Natasha Janssens is a finance expert and author of Wonder Woman’s Guide to Money. Image: Supplied

“With an internet, however, it can get a bit tricky to determine how much data you have used for work, especially if there are multiple people at home streaming data at the same time,” Janssens said.

“There is no set way to do this, and since everyone’s circumstances are different, it would be wise to speak with your accountant to determine a reasonable basis for estimating your claim.”

Mistake #4: Failing to keep records

If you are going to claim home office expenses, Janssens advises keeping detailed records of the dates and hours you worked from home and receipts and invoices for any items claimed.

“During the coronavirus pandemic, the ATO recommends keeping two sets of records: a four week-representative journal of the hours you normally work from home (one day a week, for example) and the actual hours you have worked from home for the duration of the pandemic,” Janssens said.

Mistake #5: Missing out on available deductions

Providing that you are careful to claim only the work-related portion of the expenses you incurred and haven’t been reimbursed for, Janssens explained you are generally able to claim items such as:

  • Printing consumables and stationery supplies.
  • Phone and internet.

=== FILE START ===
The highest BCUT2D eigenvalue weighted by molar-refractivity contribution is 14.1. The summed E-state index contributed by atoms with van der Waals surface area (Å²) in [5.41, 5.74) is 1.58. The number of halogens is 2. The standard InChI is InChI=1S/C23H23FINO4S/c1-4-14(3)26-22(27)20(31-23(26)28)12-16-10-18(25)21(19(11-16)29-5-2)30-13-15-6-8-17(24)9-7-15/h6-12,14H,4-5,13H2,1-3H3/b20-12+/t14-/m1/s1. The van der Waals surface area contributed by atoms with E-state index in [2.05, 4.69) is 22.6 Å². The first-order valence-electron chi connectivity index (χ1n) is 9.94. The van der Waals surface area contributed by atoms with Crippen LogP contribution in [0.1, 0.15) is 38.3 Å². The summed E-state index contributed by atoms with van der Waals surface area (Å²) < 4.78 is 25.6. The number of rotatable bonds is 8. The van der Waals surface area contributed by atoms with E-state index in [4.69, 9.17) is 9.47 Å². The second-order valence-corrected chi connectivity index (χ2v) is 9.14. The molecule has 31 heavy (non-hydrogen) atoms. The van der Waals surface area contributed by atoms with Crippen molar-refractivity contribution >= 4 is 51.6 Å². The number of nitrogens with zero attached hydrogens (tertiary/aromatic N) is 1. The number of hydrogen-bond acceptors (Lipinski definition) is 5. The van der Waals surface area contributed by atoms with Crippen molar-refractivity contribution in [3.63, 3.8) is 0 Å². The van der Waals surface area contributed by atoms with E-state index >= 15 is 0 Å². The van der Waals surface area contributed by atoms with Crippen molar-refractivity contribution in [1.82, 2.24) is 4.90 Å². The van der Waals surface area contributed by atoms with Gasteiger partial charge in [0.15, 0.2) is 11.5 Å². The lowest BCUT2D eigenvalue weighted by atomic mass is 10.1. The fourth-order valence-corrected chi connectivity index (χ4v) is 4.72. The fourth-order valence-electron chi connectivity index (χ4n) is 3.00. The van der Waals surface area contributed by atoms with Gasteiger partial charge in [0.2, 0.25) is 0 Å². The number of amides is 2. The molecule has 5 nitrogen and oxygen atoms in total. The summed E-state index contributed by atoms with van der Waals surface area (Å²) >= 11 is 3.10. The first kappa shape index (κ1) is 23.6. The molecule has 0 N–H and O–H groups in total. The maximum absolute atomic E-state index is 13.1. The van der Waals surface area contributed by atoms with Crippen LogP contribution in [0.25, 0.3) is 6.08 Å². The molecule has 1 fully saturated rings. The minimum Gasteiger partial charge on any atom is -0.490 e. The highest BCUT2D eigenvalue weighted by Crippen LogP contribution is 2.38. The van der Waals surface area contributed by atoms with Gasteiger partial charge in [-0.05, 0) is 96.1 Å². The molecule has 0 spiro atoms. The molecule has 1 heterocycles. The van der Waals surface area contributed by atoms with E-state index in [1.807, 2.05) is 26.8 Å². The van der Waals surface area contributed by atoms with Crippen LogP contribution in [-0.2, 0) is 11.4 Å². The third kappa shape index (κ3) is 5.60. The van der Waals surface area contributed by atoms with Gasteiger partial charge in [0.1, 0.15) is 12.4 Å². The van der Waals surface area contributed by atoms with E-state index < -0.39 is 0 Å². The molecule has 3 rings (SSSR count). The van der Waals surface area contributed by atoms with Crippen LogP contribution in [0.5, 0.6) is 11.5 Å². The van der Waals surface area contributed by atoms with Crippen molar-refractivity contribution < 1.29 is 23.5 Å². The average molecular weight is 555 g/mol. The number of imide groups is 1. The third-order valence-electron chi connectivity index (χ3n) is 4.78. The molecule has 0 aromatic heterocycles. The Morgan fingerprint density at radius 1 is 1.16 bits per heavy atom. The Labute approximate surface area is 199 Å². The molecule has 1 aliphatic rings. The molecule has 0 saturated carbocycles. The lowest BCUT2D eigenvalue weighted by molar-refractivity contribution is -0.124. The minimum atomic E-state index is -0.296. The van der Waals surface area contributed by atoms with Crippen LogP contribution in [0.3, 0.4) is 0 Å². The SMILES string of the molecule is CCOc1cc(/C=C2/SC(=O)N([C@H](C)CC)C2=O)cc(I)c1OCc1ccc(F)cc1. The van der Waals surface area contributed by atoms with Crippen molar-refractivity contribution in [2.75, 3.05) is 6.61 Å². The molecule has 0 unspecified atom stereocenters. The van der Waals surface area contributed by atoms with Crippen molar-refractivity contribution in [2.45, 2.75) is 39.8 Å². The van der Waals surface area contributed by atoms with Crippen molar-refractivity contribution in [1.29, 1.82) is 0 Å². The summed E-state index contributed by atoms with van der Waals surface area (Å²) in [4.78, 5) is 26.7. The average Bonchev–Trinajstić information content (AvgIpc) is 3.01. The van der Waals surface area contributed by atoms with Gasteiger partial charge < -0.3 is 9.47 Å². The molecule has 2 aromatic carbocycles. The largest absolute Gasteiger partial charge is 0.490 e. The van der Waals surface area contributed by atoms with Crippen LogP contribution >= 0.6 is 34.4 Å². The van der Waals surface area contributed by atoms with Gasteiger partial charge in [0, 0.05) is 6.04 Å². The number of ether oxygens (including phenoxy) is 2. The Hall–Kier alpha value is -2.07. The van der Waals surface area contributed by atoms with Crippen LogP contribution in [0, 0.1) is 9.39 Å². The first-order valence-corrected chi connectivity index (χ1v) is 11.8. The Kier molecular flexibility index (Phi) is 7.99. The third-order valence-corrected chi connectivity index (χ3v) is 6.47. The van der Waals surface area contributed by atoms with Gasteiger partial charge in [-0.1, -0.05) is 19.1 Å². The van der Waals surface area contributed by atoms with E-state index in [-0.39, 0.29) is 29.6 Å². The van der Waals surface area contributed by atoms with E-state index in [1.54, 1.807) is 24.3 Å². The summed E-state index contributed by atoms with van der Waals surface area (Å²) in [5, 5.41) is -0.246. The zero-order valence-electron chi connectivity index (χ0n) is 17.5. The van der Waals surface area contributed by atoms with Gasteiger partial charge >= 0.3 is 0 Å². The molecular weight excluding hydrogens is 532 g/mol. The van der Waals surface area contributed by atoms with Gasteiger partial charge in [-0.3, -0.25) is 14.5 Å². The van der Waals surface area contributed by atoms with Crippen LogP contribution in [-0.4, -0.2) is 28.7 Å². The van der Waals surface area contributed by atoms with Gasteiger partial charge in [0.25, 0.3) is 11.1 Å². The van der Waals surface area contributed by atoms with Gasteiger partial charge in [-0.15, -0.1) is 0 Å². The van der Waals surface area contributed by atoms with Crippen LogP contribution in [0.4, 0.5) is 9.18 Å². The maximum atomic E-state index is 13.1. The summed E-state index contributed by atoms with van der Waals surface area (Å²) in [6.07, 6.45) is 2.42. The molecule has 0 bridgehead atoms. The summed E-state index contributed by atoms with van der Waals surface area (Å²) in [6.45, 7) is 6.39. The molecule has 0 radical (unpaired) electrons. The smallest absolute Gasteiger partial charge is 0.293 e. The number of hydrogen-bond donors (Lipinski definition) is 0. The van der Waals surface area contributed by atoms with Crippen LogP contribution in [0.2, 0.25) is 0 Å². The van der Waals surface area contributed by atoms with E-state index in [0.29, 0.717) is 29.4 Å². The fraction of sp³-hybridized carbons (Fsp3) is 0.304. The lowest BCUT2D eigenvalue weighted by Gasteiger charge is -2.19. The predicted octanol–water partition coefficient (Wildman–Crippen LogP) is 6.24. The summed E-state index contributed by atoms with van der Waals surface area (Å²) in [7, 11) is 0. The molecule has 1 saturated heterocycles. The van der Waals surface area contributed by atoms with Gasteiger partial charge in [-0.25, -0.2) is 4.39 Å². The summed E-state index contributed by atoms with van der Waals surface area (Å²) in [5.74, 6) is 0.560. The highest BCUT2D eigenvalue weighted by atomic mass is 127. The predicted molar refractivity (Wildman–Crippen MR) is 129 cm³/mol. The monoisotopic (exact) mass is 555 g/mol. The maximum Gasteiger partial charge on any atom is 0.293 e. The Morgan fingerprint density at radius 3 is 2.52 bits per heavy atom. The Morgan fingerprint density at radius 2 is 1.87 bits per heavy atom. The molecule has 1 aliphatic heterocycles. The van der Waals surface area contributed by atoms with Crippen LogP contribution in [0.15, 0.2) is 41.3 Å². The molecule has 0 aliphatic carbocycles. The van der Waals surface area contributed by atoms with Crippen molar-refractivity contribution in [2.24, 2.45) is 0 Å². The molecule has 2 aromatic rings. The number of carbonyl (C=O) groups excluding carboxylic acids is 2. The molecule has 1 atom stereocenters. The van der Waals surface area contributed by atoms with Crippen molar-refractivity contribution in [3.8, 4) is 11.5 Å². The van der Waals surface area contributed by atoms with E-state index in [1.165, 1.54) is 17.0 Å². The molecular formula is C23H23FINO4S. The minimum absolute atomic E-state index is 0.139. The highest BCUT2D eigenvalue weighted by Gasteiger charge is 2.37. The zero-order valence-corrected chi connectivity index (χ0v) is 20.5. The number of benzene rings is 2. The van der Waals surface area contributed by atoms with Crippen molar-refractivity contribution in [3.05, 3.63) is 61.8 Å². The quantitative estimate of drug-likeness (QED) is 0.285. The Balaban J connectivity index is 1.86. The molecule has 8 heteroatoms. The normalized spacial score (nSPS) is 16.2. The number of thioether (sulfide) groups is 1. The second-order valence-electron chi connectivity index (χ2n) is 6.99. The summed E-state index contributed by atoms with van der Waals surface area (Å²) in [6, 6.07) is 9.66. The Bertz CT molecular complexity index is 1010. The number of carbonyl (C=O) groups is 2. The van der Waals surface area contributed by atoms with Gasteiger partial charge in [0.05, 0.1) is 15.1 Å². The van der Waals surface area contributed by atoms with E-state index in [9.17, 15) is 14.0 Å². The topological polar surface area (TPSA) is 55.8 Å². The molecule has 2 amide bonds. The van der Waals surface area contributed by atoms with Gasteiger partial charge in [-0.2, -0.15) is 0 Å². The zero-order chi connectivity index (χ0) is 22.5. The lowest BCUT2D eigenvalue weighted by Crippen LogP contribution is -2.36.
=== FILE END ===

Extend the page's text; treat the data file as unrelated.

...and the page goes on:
• Depreciation on office equipment (such as your printer, computer and mobile phone).

“You may also be able to claim the cost of your heating and cooling, lighting, cleaning and depreciation of furniture,” Janssens said.

“But this will depend on whether you are working in a common space like a living or dining room or if you have a designated space such as a study.”

If you work in a common area

If you work out of a common area, Janssens said, generally speaking, you cannot claim the cost of energy bills, cleaning and depreciation on furniture.

“The exception to this would be claiming the additional cost of energy used if you had exclusive use of the space,” she said.

“If your family is in the room while you are working, the ATO advises that you would only be able to claim the cost of electricity to power your laptop while you work.”

If you work in your study

However, if you work out of a designated study, you are able to claim the work-related portion of your energy bills for that particular space, as well as depreciation on office furniture and the cost of cleaning.

If doing this, Janssens said you can choose to use a fixed rate or apportion your actual expenses.

“The fixed rate is set by the ATO (in 2018/2019 this was 52c per hour worked from home) and only requires you to maintain a journal of the hours worked from home to support your claim,” she said.

Alternatively, if using actual expenses these will have to be apportioned (for example, based on floor space) and will require that you keep additional records such as receipts and invoices.

Janssens warned to be mindful when claiming actual expenses that you have to factor in not just your own private use of the study, but that of your family member’s as well.

With so many working from home, Janssens expects the ATO will be looking extra closely at work-related expense claimed in this financial year.

“The best advice I can give you is to keep careful records and speak with your accountant to make sure you claim everything you are entitled to,” she said.